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P2 passenger footwell leak solution with photos

Help, Advice, Owners' Discussion and DIY Tutorials on Volvo's stylish, distinctive "P2" platform cars.

2001 - 2007 V70
2004 - 2007 V70 R
2001 - 2007 XC-70
2001 - 2009 S60
2003 - 2007 S60 R

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Year and Model: 2001 V70
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P2 passenger footwell leak solution with photos

Post by volvolugnut »

The problem: Occasionally I would find the floor mat wet on the passenger front footwell of 2001 V70. Initially I checked the carpet under the rubber mat and found the carpet felt dry. I made the wrong assumption that the rubber mat was catching the drip as it fell from somewhere under the dash.
Later I read posts here and learned that the carpet has a thick foam pad and the carpet itself would not generally feel wet when you feel the top. However, the foam pad underneath can be soaked.
Other posts talk about plugged sun roof drains that cause leaks to driver and passenger side footwells.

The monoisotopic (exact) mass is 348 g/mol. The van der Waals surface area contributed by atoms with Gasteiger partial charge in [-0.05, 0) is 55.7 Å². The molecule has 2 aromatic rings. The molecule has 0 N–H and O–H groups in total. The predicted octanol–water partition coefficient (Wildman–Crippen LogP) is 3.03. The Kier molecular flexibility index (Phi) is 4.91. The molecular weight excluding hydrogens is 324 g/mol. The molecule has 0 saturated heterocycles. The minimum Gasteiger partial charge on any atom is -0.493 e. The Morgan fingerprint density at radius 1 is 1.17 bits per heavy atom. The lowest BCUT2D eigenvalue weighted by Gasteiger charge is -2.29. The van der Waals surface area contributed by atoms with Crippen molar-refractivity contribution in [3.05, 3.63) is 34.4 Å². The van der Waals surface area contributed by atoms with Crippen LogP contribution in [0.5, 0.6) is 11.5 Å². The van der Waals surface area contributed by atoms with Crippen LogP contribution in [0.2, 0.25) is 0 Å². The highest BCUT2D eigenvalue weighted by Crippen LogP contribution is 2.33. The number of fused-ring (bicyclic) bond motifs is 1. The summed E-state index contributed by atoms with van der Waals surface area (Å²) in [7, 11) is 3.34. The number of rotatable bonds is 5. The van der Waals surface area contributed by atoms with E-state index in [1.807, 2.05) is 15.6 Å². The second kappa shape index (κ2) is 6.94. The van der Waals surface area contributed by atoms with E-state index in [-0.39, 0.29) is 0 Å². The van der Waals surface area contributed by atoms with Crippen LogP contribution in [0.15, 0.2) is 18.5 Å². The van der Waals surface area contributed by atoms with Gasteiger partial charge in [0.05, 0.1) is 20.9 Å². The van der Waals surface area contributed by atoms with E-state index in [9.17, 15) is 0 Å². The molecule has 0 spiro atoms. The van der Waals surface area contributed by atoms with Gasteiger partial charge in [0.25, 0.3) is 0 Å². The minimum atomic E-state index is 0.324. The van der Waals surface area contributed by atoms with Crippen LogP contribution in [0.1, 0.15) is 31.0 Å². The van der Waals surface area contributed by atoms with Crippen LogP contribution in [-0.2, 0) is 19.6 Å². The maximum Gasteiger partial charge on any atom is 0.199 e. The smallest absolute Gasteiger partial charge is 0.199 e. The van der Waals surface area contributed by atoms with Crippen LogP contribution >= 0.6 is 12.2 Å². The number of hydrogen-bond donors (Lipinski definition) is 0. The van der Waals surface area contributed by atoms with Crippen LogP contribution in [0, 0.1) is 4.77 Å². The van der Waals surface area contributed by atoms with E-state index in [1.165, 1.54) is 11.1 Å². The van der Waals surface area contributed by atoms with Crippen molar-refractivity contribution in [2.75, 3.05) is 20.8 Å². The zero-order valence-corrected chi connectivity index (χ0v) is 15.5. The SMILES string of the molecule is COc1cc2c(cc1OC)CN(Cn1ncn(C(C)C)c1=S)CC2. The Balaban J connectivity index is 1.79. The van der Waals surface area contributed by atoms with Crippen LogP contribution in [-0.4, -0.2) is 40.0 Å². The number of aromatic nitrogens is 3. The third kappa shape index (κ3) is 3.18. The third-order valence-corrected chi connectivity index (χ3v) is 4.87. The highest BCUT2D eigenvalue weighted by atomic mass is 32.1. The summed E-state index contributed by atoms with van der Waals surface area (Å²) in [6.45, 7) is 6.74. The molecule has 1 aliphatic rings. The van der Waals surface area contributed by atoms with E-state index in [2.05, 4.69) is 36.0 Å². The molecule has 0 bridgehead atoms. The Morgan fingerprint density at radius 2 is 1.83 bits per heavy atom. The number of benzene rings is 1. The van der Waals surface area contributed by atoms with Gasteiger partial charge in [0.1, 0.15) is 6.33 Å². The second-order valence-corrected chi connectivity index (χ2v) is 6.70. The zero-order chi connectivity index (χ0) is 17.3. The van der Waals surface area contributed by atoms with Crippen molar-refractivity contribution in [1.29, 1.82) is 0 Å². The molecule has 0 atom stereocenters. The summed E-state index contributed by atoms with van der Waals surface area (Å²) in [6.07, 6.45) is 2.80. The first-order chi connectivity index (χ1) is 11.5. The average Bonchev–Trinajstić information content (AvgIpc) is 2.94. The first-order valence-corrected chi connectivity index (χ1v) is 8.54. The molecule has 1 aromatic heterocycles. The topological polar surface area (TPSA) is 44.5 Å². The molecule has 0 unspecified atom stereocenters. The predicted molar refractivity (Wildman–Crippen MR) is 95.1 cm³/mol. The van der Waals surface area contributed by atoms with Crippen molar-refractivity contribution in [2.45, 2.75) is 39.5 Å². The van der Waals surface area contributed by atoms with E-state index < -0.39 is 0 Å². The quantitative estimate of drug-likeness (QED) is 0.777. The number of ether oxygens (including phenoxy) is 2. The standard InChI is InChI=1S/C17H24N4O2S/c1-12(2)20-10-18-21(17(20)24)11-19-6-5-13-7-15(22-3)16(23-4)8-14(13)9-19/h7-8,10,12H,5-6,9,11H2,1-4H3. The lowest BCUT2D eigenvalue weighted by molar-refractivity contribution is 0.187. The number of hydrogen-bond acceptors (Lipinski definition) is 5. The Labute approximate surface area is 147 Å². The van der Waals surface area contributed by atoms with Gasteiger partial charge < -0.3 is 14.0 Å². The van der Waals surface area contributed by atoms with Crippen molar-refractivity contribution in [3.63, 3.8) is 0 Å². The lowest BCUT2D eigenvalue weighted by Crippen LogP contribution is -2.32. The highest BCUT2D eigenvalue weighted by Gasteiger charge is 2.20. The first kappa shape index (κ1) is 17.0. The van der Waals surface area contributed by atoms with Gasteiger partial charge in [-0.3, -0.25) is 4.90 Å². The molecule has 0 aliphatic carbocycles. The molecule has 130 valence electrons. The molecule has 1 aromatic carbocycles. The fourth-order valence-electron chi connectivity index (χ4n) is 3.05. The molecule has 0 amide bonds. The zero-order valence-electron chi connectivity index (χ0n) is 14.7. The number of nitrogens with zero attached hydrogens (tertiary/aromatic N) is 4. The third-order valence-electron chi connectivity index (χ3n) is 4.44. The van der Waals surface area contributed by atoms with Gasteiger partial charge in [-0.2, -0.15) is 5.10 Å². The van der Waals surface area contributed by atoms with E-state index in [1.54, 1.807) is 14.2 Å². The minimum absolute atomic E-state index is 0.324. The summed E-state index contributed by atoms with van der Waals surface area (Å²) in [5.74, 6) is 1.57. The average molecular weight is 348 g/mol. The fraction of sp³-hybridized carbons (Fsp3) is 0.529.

Look here viewtopic.php?f=9&t=71407&p=473882&hili ... an#p473882
for posts on checking the sun roof drains for plugging and leaks. When I checked my sunroof drain tubes, they were ok and drained to the ground.

I searched deeper into the problem to try to find the source of the water. Look here: viewtopic.php?f=9&t=79080&p=425794&hili ... et#p425794 to see how to remove the front carpet. Note the comment to try not removing the sill plates. I missed that note and had to get new attachment clips.
I found my front passenger side carpet was wet in one area. See photo of removed passenger front carpet and pad. Image
Back side of the carpet showing the foam pad.
The back passenger carpet pad was not wet.

I looked under the passenger side dash and found the two tubes for water drains. One is from the blower motor housing and the other is for the cabin air filter. They both tee together and then go to outside drain.Image

Moving on to other potential leak points, I removed the cowl cover Image . See viewtopic.php?f=9&t=76919&p=410806&hili ... ve#p410792 for instructions to remove the cowl cover. With the cowl cover removed, I found dirt and trash in both corners. See photo of debris. Image The red circle indicates the drain fitting. The plastic drain fitting has 4 drain holes flush with the metal floor of the cowl.

I poured water into the drain holes at the front edge and confirmed water runs to the ground and not into the cabin. I cleaned out the debris on both sides. Then I poured water into the drains on both sides to confirm they drain to the ground. I confirmed that the cabin floor was not getting wet.